Since childhood HOPE, always hunting for the excellent up ahead, has always been part of my life.
That said, I remember a season when things took an altogether darker turn. I found myself a prisoner of a toxic relationship that left me feeling life was hopeless. It happened gradually, and I didn't notice until one day I found myself utterly stuck and helpless. As if, there was no way to get me out of the situation and live a happy life.
If I hadn't taken steps to overcome these feelings, I could easily have ended up drifting down into deep despair. My interest in the goals and activities I loved lost and feeling powerless to pursue my dreams for the future.
I started to keep a record of how I felt after interacting with this toxic person, that was the turning point. Once I saw the facts in black and white, I knew I needed to take action.
The first thing I did was extract myself from the relationship. The next thing I did was to reverse my learned helplessness. At the time, I was working in a Pastoral Care role and was keenly interested in the work of Martin Seligman and mainly learned optimism.
How learned optimism helped.
First of all, it’s necessary to understand what learned optimism isn't. This type of intervention isn't about using positive affirmations to overcome a difficult situation. While positive affirmations have their place – much more is needed to overcome deep-seated feelings of helplessness. Learned optimism is a way of training the brain to think differently, to see the possibilities of good ahead.
The toxic relationship had taken it's toll and relearning to think more optimistically did not happen overnight. It took some practice, and to ensure I got my HOPE mojo back, I enlisted the support of a friend, to keep me accountable. She was also a trained CBT therapist, so I knew she'd recognise quickly if this self-care intervention were not working. With time, I improved. And my feelings of helplessness – even the most intense ones – were overcome.
How do you spot a toxic person?
First, here are two ways that great friends and connections benefit and help you:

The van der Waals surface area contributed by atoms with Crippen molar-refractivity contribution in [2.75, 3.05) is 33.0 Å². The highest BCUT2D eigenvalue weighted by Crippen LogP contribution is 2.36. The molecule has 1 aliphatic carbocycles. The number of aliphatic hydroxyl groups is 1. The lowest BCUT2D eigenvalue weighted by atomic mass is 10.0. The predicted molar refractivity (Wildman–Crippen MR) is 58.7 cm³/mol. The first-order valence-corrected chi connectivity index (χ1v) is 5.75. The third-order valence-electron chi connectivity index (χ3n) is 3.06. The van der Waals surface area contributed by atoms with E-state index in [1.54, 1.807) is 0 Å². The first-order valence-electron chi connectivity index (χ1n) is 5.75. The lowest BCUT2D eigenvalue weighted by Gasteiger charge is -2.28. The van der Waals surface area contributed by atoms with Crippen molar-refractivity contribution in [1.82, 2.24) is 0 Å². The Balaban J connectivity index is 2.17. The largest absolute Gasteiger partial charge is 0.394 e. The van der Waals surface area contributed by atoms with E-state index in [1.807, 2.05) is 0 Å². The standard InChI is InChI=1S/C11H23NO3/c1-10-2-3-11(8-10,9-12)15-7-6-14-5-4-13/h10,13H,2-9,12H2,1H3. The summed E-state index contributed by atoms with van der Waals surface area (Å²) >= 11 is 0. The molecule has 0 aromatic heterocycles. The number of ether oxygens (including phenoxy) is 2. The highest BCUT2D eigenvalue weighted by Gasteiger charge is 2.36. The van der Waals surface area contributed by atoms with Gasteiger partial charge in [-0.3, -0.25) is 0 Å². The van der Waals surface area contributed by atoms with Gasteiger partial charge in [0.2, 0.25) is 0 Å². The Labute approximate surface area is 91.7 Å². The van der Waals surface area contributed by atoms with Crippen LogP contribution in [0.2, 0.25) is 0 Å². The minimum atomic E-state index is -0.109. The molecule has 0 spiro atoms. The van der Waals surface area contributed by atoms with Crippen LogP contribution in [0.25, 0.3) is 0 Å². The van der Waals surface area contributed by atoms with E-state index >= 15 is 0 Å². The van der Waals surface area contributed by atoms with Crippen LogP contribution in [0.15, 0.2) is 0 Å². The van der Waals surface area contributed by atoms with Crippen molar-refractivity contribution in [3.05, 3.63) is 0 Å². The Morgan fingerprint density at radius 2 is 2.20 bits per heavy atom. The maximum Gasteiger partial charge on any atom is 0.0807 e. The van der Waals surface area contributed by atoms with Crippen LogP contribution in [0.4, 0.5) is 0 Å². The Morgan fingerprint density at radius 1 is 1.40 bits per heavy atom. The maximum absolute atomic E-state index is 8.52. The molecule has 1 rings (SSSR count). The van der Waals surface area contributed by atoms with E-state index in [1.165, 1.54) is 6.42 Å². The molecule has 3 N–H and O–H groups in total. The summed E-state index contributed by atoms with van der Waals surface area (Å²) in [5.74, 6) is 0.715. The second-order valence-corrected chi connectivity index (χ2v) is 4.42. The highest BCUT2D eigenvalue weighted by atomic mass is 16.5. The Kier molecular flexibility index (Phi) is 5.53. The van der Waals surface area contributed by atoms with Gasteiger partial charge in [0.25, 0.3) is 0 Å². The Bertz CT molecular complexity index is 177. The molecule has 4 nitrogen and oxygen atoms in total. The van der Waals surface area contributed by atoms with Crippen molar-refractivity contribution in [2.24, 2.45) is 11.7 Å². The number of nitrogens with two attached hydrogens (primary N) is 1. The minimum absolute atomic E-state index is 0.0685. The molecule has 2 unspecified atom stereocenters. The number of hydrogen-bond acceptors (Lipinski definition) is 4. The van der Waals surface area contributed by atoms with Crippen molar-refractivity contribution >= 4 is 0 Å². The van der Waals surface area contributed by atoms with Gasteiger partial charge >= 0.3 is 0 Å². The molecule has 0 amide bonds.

They make you become a better version of yourself. When you're with them, you never feel they want to trip you up, harm you or turn you into something you are not.
They help you become more connected and able to connect with other people. You no-longer withdraw, you learn better connection, and there are no more feelings of being owned or possessiveness.
On the contrary, you could be dealing with toxicity if you are experiencing any of the following.
You always have to save this person and fix their problems?
You are covering up or hiding for them?
Do you dread seeing them? You feel drained after being with them?
You get angry, sad or depressed when you are around them?
They cause you to gossip or be mean?
Do you feel you have to impress them?
Are you affected by their drama or problems?
They ignore your needs and don't hear 'no'?
Did someone spring to mind when you read these questions? If so, then perhaps, like me, your first step is to part ways with the perpetrator. You don't need to be mean or feel guilty about it, they don't bring out the best in you, and you are making space for those who do. You're hunting for the good stuff.
What I learned is that I was stronger than I thought. And so are you.
If your willing to fight through the obstacles, you will soon see that viewing life through more optimistic eyes is a key to living a happy, emotionally healthy existence.
In what ways could you "hunt for the good stuff"?
Reference: Discovery Health. Learned Optimism Yields Health Benefits. American Psychological Association, 1997 Learned Optimism Test.